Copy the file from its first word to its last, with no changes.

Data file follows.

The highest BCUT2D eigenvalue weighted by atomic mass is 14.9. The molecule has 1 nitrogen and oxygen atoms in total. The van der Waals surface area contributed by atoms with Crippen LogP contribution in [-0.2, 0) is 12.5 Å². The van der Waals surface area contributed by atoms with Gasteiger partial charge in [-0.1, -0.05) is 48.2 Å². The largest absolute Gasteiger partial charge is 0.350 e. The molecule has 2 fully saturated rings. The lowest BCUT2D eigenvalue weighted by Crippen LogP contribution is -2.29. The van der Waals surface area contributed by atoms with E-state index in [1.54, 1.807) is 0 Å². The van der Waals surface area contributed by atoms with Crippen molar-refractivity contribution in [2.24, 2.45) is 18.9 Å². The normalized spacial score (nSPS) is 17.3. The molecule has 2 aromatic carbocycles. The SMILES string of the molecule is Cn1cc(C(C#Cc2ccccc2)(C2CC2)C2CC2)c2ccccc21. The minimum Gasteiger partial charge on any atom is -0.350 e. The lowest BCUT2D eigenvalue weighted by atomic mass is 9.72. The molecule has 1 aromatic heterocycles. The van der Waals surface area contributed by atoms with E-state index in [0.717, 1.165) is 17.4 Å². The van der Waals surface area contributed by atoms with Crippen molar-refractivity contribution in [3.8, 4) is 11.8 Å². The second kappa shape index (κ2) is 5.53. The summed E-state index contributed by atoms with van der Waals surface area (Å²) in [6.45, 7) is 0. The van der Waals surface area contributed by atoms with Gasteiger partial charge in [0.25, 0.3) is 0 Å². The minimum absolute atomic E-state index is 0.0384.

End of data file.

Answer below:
The highest BCUT2D eigenvalue weighted by atomic mass is 14.9. The molecule has 1 nitrogen and oxygen atoms in total. The van der Waals surface area contributed by atoms with Crippen LogP contribution in [-0.2, 0) is 12.5 Å². The van der Waals surface area contributed by atoms with Gasteiger partial charge in [-0.1, -0.05) is 48.2 Å². The largest absolute Gasteiger partial charge is 0.350 e. The molecule has 2 fully saturated rings. The lowest BCUT2D eigenvalue weighted by Crippen LogP contribution is -2.29. The van der Waals surface area contributed by atoms with E-state index in [1.54, 1.807) is 0 Å². The van der Waals surface area contributed by atoms with Crippen molar-refractivity contribution in [2.24, 2.45) is 18.9 Å². The normalized spacial score (nSPS) is 17.3. The molecule has 2 aromatic carbocycles. The SMILES string of the molecule is Cn1cc(C(C#Cc2ccccc2)(C2CC2)C2CC2)c2ccccc21. The minimum Gasteiger partial charge on any atom is -0.350 e. The lowest BCUT2D eigenvalue weighted by atomic mass is 9.72. The molecule has 1 aromatic heterocycles. The van der Waals surface area contributed by atoms with E-state index in [0.717, 1.165) is 17.4 Å². The van der Waals surface area contributed by atoms with Crippen molar-refractivity contribution in [3.8, 4) is 11.8 Å². The second kappa shape index (κ2) is 5.53. The summed E-state index contributed by atoms with van der Waals surface area (Å²) in [6.45, 7) is 0. The van der Waals surface area contributed by atoms with Gasteiger partial charge in [0.25, 0.3) is 0 Å². The minimum absolute atomic E-state index is 0.0384.